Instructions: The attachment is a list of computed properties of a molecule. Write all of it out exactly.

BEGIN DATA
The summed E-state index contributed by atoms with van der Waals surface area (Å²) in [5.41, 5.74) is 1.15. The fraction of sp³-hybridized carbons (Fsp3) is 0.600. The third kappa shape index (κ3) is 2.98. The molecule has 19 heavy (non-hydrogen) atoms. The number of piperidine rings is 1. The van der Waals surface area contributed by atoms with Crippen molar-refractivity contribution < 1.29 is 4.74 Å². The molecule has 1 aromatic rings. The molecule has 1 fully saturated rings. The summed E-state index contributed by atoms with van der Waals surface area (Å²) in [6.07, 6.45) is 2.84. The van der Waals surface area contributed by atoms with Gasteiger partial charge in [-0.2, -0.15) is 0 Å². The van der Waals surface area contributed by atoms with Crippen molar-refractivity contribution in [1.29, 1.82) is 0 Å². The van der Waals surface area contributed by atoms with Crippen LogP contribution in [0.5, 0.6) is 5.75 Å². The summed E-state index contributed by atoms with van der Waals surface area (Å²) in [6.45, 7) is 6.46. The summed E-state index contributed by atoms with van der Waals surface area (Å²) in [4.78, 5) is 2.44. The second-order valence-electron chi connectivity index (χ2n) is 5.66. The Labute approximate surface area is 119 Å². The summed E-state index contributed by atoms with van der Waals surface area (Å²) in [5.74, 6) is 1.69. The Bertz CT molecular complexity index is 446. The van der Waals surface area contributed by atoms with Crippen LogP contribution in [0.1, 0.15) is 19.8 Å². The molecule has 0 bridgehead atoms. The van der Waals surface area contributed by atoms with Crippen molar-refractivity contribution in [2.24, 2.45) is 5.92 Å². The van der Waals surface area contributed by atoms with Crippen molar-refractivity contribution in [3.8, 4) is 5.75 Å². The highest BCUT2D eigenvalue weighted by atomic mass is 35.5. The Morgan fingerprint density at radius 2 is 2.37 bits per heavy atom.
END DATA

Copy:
The summed E-state index contributed by atoms with van der Waals surface area (Å²) in [5.41, 5.74) is 1.15. The fraction of sp³-hybridized carbons (Fsp3) is 0.600. The third kappa shape index (κ3) is 2.98. The molecule has 19 heavy (non-hydrogen) atoms. The number of piperidine rings is 1. The van der Waals surface area contributed by atoms with Crippen molar-refractivity contribution < 1.29 is 4.74 Å². The molecule has 1 aromatic rings. The molecule has 1 fully saturated rings. The summed E-state index contributed by atoms with van der Waals surface area (Å²) in [6.07, 6.45) is 2.84. The van der Waals surface area contributed by atoms with Gasteiger partial charge in [-0.2, -0.15) is 0 Å². The van der Waals surface area contributed by atoms with Crippen molar-refractivity contribution in [1.29, 1.82) is 0 Å². The van der Waals surface area contributed by atoms with Crippen LogP contribution in [0.5, 0.6) is 5.75 Å². The summed E-state index contributed by atoms with van der Waals surface area (Å²) in [6.45, 7) is 6.46. The summed E-state index contributed by atoms with van der Waals surface area (Å²) in [4.78, 5) is 2.44. The second-order valence-electron chi connectivity index (χ2n) is 5.66. The Labute approximate surface area is 119 Å². The summed E-state index contributed by atoms with van der Waals surface area (Å²) in [5.74, 6) is 1.69. The Bertz CT molecular complexity index is 446. The van der Waals surface area contributed by atoms with Crippen LogP contribution in [0.1, 0.15) is 19.8 Å². The molecule has 0 bridgehead atoms. The van der Waals surface area contributed by atoms with Crippen molar-refractivity contribution in [2.24, 2.45) is 5.92 Å². The van der Waals surface area contributed by atoms with Crippen molar-refractivity contribution in [3.8, 4) is 5.75 Å². The highest BCUT2D eigenvalue weighted by atomic mass is 35.5. The Morgan fingerprint density at radius 2 is 2.37 bits per heavy atom.